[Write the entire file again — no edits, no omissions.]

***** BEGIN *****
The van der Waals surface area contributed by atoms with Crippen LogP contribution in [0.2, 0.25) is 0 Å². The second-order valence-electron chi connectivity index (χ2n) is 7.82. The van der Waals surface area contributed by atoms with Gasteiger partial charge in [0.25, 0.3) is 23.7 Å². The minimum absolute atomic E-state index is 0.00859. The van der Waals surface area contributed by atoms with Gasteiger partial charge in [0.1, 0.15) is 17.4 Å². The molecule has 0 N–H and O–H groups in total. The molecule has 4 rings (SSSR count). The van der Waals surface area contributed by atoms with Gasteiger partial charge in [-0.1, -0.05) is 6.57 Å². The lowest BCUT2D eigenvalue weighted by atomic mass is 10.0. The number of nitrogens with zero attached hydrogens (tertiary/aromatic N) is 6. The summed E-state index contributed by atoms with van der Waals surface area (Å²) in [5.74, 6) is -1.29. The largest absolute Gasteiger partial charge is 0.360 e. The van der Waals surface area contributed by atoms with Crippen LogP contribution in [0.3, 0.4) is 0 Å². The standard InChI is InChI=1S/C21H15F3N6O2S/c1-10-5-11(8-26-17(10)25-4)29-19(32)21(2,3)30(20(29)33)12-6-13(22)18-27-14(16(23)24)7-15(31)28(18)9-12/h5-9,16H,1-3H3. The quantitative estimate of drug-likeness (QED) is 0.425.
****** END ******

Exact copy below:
The van der Waals surface area contributed by atoms with Crippen LogP contribution in [0.2, 0.25) is 0 Å². The second-order valence-electron chi connectivity index (χ2n) is 7.82. The van der Waals surface area contributed by atoms with Gasteiger partial charge in [0.25, 0.3) is 23.7 Å². The minimum absolute atomic E-state index is 0.00859. The van der Waals surface area contributed by atoms with Gasteiger partial charge in [0.1, 0.15) is 17.4 Å². The molecule has 0 N–H and O–H groups in total. The molecule has 4 rings (SSSR count). The van der Waals surface area contributed by atoms with Gasteiger partial charge in [-0.1, -0.05) is 6.57 Å². The lowest BCUT2D eigenvalue weighted by atomic mass is 10.0. The number of nitrogens with zero attached hydrogens (tertiary/aromatic N) is 6. The summed E-state index contributed by atoms with van der Waals surface area (Å²) in [5.74, 6) is -1.29. The largest absolute Gasteiger partial charge is 0.360 e. The van der Waals surface area contributed by atoms with Crippen LogP contribution in [0.3, 0.4) is 0 Å². The standard InChI is InChI=1S/C21H15F3N6O2S/c1-10-5-11(8-26-17(10)25-4)29-19(32)21(2,3)30(20(29)33)12-6-13(22)18-27-14(16(23)24)7-15(31)28(18)9-12/h5-9,16H,1-3H3. The quantitative estimate of drug-likeness (QED) is 0.425.